• Mediaset Spain and Atresmedia hit with $77m fine
  • CNMC finds broadcasters guilty of anti-competitive ad practices
  • Spanish media companies given three months to overhaul free-to-air ads approach


Mediaset: Fined over ad practices 

Spain’s regulator CNMC has hit national broadcasters Mediaset and Atresdmedia with fines totalling €77.1 million for anti-competitive practices over TV advertising.

The National Commission on Markets and Competition (CNMC) watchdog launched an investigation into the broadcasters in February 2018 over allegations they’d colluded to carry out anti-competitive practices in the free-to-air (FTA) TV advertising market.

According to CNMC, the two broadcasters developed a strategy in the sale of TV advertising that led them to account for over 85% of the FTA ad spend, limiting the potential ad revenues for their rivals.

They achieved this by requiring companies to provide minimum guaranteed advertising spend at the same time as signing multi-channel contracts covering linear TV networks. Failure to comply would potentially lead to penalties.

The purpose of this, according to CNMC, was to limit the capacity of other TV channels from securing ad revenue and risk them being expelled from the market.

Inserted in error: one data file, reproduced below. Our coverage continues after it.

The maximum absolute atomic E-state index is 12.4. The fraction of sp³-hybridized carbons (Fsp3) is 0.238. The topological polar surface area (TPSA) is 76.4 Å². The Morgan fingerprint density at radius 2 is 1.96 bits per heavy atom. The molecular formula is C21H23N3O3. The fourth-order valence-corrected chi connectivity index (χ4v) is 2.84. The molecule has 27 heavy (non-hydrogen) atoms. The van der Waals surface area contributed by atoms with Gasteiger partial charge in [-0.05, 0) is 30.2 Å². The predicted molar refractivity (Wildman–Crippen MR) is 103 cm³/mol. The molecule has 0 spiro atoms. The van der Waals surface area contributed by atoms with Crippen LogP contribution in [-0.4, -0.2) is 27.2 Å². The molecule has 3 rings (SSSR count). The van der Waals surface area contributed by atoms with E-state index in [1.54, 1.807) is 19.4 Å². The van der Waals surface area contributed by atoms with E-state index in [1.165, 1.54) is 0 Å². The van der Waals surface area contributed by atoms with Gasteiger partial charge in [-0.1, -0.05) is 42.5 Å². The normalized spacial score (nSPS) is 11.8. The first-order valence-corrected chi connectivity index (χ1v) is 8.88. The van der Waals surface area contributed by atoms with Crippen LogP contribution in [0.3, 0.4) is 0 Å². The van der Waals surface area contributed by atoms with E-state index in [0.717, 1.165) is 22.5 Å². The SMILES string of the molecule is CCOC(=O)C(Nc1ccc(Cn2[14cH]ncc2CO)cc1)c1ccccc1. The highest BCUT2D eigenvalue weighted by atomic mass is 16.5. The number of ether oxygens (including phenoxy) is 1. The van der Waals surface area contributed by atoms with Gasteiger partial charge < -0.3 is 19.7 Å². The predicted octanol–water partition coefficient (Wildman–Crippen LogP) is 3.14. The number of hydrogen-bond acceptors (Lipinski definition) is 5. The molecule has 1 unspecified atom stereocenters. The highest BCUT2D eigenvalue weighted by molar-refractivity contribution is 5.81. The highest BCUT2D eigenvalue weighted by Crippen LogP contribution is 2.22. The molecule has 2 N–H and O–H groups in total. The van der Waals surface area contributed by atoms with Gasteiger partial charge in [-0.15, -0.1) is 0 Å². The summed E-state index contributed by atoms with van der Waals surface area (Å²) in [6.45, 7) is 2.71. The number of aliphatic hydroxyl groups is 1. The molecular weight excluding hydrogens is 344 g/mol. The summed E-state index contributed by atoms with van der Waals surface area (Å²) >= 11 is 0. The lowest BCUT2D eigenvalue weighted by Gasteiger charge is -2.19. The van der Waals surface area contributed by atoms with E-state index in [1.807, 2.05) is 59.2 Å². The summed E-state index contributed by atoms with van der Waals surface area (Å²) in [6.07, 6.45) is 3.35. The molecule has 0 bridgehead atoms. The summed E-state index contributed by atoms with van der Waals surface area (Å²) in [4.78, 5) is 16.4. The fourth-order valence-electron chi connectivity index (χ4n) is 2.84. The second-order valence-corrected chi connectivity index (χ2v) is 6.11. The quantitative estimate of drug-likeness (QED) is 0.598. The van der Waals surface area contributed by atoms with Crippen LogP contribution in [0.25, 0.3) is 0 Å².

The regulator fined Mediaset €38.9 million and Atresmedia €38.2 million while giving the broadcasters three months to overhaul their practices in order to boost competition in the sector.

No direct appeal option is available to the broadcasters, but according to a number of reports in Spain, they are expected to turn to the country’s national and supreme courts to rule on the decision.

If the courts fail to protect their advertising sales model, the two broadcasters could face damages suits from rival providers which could amount to hundreds of millions of euros, according to a report in El Espanol.

It comes at a time that Mediaset is merging its Spanish and Italian operations into a European holding company that will be based out of the Netherlands. This is despite opposition from shareholder Vivendi.